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“La Terra.

The main attraction of the city is undoubtedly the old town, which the locals call “La Terra”. Protected by walls and Aragonese towers (eight authentic ones), it is elliptical in shape and formed around the Cathedral Street, which climbs the hill to the top, crossed by typical alleys, staircases and intricate passageways.


Other interesting churches in the old town of Ostuni are San Giacomo in Via Bixio Continelli with its beautiful Gothic portal decorated with floral and anthropomorphic ornaments, San Francesco d’Assisi in Piazza della Liberta, erected in 1304. It is worth seeing the painting “Moses Breaking the Tablets of the Covenant” by Luca Giordano’s pupils and several wooden and marble sculptures of the XVIII century, as well as the Spirito Santo in the same Piazza della Liberta with the beautiful Renaissance portal and the carved Gothic lunette.


In addition to the two churches in Piazza della Liberta there is the beautiful town hall with its neo-classical façade, decorated inside with paintings by Onofrio Bramante, based on the history of Puglia; and the 30-meter spire of Saint Horace, topped with a statue of the patron and other saints in the corners, created by sculptor Giuseppe Greco in the XVIII century.


Also standing out in the cityscape of the old town are the majestic palaces of the nobility, such as the house belonging to the family of Neapolitan origin, the Siccoda (via Cattedrale, 35), built in 1575 by Giovanbattista Siccoda, whose image can be seen in the medallion to the right of the frieze of the third portal of the palace. Of the three portals of the house, only the middle one existed originally, while the side ones previously framed the windows.

Despite their functional purpose as an architectural element, in Ostuni the Baroque portals are of high artistic interest and are among the attractions of the historic center of the city, attracting the attention of tourists. It is worth admiring the portals of Palazzo Falgheri (Via A. Giovine 27), Palazzo Gionda Pom and Casa Moledino (Via F. Bach 5-7) and Palazzo Bisantizi (Via A. Petrarolo 34-36).

In the modern part of the city it is worth visiting the Church of the Annunciation (Via Ludovico Pepe), built in 1196 and later remodeled in Baroque style. Among the works of art that adorn it stand out the painting of the “Entombment” by Paolo Veronese (1574), some paintings by Fra’ Giacomo di San Vito, the main altar by Giuseppe Greco and the 16th century linear choir with bas-relief windows.

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Ostuni’s seventeen kilometers of coastline is rich in a variety of beach vacation offerings: camping, residences, apartments and more. One of the most popular beaches is that of Pilone, with its sandy shoreline, dominated by a 16th century watchtower. Due to the presence of habitats of various fauna, this area has been declared a nature reserve.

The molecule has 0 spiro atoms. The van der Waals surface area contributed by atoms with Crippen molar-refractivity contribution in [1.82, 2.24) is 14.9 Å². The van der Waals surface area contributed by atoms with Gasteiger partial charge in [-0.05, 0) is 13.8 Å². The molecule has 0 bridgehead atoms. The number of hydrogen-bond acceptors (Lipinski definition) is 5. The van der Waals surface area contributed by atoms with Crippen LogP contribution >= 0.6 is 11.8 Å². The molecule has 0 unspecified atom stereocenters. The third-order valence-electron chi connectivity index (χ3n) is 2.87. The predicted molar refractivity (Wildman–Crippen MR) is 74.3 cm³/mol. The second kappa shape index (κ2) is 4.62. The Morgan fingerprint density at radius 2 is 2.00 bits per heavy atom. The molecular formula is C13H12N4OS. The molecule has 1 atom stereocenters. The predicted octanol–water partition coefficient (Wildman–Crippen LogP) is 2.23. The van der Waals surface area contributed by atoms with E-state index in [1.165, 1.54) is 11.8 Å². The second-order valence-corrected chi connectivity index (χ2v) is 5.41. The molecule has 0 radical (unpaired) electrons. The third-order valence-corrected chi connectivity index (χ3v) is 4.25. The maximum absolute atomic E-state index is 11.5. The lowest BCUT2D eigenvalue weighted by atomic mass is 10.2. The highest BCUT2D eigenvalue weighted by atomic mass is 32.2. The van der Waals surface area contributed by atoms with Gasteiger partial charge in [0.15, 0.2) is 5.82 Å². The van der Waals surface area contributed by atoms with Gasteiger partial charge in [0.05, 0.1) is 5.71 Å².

Nearby Pilone is the tourist town of Rosa Marina, which can only be accessed by holidaymakers of the resort. A little to the east is another village, Monticelli, with high dunes and a family atmosphere. Another six kilometers to the east lies Costa Merlata, with a rocky coastline and cozy sandy coves. Finally, Santa Lucia is Torre Pozzelle, with its unspoiled nature and high cliffs that protect a series of coves.


Orecchiette with turnip tops

Orecchiette – “ears” – are a traditional pasta format for Apelia. They are usually one inch in size, but due to handmade, the size can vary. Around Bari, there is a slightly more elongated shape called “strashinati” (“elongated”). When they are carved with the tip of a knife, they are drawn in an oval rather than a circle.


Panzerotto is a small version of a closed “calzone” pizza, only the dough for them is made softer. The most common toppings are: tomatoes and mozzarella, onions and black olives, onions with anchovies and capers, eggs with cheese or ricotta.

Eggplant “ku llaggya nculu.”

Eggplant has a special place in Puglia cuisine: it is used in many different dishes. The recipe for this one is very simple, takes very little time to prepare and allows you to fully explore the flavor of eggplant cooked in extra virgin olive oil.

Fried ricotta

The ricotta for this dish should be quite dense and, if possible, from sheep’s milk. It should be sliced not too thinly, rolled in flour, dipped in beaten eggs, then in breadcrumbs and fried in plenty of boiling olive oil. As soon as the ricotta pieces get golden in color, take them out, let the oil drain off, dry on a paper towel and salt them. The ricotta cooked in this way will be crispy and golden on the outside, but will retain all its softness and creamy consistency on the inside.

Scarccieddah .

Knead flour, salt, sugar and milk; achieve a good elastic dough. Divide it into three portions, form small braided cylinders, bind them with a hard-boiled egg. Place on an oiled baking tray. Beat the eggs and cover the dough on top, sprinkle with sugar and bake at 40°C.

How to get there

By plane

Brindisi Airport is about 35 km from Ostuni, Bari Airport is about 80 km. For more information see Aeroporti di Puglia website.